The illustration of the creeping of European plants over the surface of Australia is an unhappy one. A few of the weeds of Europe have been spreading over Australia, no doubt; but they did not get there by creeping, but through organized migration, the work of man. They live and thrive only in climates suitable to them, which excludes the tropical and subtropical parts of the country, embracing one half of the whole continent. The pine-apple, a native of tropical America, will grow, and even become a weed, in any hot climate whatever, but perishes in any cold or even temperate one. This creeping theory will not do.

The argument for the unity of man has been much insisted on by Mr. Alfred Wallace, in a memoir which Mr. Lubbock describes as « admirable.” For ourselves, we recognise in Mr. Wallace a skilful naturalist and a judicious, observant, and enterprising traveller ; but we can discover nothing to admire in his argument for the unity of man, except its ingenuity and the courage with which he tries to ride ever insuperable difficulties. Here is Mr. Wallace's account of his doctrine:

“By the capacity of clothing himself, and making weapons and tools, (he) has taken away from Nature that power of changing the external form and structure which she exercises over all other animals.

P. 479.

From the time, then, when the social and sympathetic feelings came into active operation, and the intellectual and moral faculties became fairly developed, man would cease to be influenced by natural selection in his physical form and structure : as an animal, he would remain almost stationary; the changes of the surrounding universe would cease to have upon him that powerful modifying effect which it exercises over other parts of the organic world. But from the moment that his body became stationary, his mind would become subject to those very influences from which his body had escaped. Every slight variation in his mental and moral nature which should enable him better to guard against adverse circumstances, and combine for mutual comfort and protection, would be preserved and accumulated; the better and higher specimens of our race would therefore increase and spread, the lower and more brutal would give way and successively die out, and that rapid advancement of mental organization would occur which has raised the very lowest races of men so far above the brutes (although differing so little from some of them in physical structure), and, in conjunction with scarcely perceptible modifications of form, has developed the wonderful intellect of the Germanic races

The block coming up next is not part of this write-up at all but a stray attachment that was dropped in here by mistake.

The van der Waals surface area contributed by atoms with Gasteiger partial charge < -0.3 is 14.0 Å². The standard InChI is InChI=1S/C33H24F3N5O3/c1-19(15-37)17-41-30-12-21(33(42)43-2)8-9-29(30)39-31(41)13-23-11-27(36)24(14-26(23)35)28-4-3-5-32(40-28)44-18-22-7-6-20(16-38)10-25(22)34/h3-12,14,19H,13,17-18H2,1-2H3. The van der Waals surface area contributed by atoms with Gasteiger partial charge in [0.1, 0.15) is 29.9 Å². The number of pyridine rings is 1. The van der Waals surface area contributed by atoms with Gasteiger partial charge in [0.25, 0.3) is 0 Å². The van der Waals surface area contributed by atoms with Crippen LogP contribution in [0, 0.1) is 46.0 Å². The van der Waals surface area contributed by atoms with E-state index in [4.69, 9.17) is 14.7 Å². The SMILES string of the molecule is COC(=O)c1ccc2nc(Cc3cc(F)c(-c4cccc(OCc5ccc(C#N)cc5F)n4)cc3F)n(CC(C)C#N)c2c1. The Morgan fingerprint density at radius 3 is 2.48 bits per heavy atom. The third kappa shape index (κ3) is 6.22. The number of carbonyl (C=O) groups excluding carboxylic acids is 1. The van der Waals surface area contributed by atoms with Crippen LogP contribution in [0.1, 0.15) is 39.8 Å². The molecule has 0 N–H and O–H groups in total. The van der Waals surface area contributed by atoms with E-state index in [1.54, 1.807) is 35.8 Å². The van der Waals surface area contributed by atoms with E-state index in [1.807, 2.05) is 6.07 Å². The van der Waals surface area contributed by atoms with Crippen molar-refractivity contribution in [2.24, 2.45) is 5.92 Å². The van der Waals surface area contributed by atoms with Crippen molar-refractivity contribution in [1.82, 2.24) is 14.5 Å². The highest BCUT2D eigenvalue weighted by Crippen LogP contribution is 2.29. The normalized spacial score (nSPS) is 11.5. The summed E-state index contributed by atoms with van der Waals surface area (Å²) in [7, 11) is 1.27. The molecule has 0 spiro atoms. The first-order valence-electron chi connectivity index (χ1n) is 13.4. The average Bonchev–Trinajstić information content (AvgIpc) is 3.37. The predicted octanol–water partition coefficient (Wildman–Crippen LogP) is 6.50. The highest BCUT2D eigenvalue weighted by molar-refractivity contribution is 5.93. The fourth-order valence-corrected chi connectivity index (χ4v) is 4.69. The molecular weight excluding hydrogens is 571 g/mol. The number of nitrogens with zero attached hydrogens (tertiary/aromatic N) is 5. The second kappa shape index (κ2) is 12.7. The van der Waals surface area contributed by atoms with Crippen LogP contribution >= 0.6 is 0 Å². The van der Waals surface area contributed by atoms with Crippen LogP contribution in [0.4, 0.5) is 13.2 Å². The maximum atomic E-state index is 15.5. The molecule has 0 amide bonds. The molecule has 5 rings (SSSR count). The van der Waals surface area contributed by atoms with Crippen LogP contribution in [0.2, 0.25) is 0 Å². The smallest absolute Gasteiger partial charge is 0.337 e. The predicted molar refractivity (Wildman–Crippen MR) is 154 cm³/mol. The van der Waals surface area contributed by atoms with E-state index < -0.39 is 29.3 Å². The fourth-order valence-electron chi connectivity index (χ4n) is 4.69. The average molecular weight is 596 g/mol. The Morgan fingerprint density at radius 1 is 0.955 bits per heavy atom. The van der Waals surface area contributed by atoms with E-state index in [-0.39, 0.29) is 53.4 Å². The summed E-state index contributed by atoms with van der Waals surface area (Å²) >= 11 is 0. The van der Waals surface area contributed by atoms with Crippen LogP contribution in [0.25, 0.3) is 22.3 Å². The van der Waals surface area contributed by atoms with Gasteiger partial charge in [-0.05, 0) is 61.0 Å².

Now, we ask, what possibly can Mr. Wallace know of the state of man before he was clothed and armed, except through his imagination ? In order to procure food and to defend himself, man must have used a club, however rude, from the first moment of his creation, and he must have clothed himself with the skin of a wild beast, as soon as he felt cold. Man, therefore, was armed and clothed from the very beginning, and there was consequently no interval of time for the transubstantiation by "natural selection," which is supposed, but never proved in a single instance to have operated on the lower animals. Many of the inhabitants of America, the Australians, the Papuans and the Andaman islanders, are at this moment almost as destitute of the constraint of clothing as at their creation ; but it cannot be shown that they were ever otherwise, nor that “natural selection” has made any more change on them in that condition than it has done on the Egyptians, who have been well clothed for probably not less than ten thousand years.

The following passages from Mr. Wallace's dissertation are very eloquent, but also very dreamy; and we must observe that he makes a tremendous leap when he jumps from the first club and skin to the planting of the first seed, the beginning of agriculture, which implies a very advanced stage of man's progress, probably preceded by the taming of the dog. Not one of the tribes we have above enumerated has yet arrived at the agricultural period.

“ From the moment when the first skin was used as a covering, when the first rude spear was formed to assist in the chase, the first seed sown or shoot planted, a grand revolution was effected in Nature, a revolution which in all the previous ages of the world's history had had no parallel ; for a being had arisen who was no longer necessarily subject to change with the changing universe—a being who was in some degree superior to Nature, inasmuch as he knew how to control and regulate her actions, and could keep himself in harmony with her, not by a change in body, but by an advance in mind. Here, then, we see the true grandeur and dignity of man. On this view of his special attributes we may admit that even those who claim for him a position and an order, a class or a sub-kingdom by himself, have some reason on their side. He is, indeed, a being apart, since he is not influenced by the great laws which irresistibly modify all other organic beings. Nay, more: this victory which he has gained for himself gives him a directing influence over other existences. Man has not only escaped natural selection' himself, but he is actually able to take away some of that power from Nature which, before his appearance, she universally exercised. We can anticipate the time when the earth will produce only cultivated plants and domestic animals; when man's selection shall have supplanted 'natural selection;' and when the ocean will be the only domain in which that power can be exerted which for countless cycles of ages ruled supreme over the earth " p.


What a sportive exercise of the imagination do we not find in these passages !

In his admiration of the Darwinian hypothesis, our ingenious author concludes his eulogy in the following inordinate terms, little short, in our judgment, of naked extravagance :

“Thus, then, the great principle of natural selection, which is to biology what the law of gravitation is for astronomy, not only throws an unexpected light on the past, but illuminates the future with hope; nor can I but feel surprised that a theory which thus teaches us humility for the past, faith in the present, and hope for the future should have been regarded as opposed to the principles of Christianity, or the interests of true religion” p. 481.

We entirely agree with Mr. Lubbock in believing that the theory which begins with a monad, and rises to the dignity of an ape, ending in man, is utterly harmless both to religion and morality. We object to it only because it is an unsubstantial dream, the vain figment of a teeming fancy, albeit shored by much knowledge, and buttressed by a world of ingenuity.

J. C.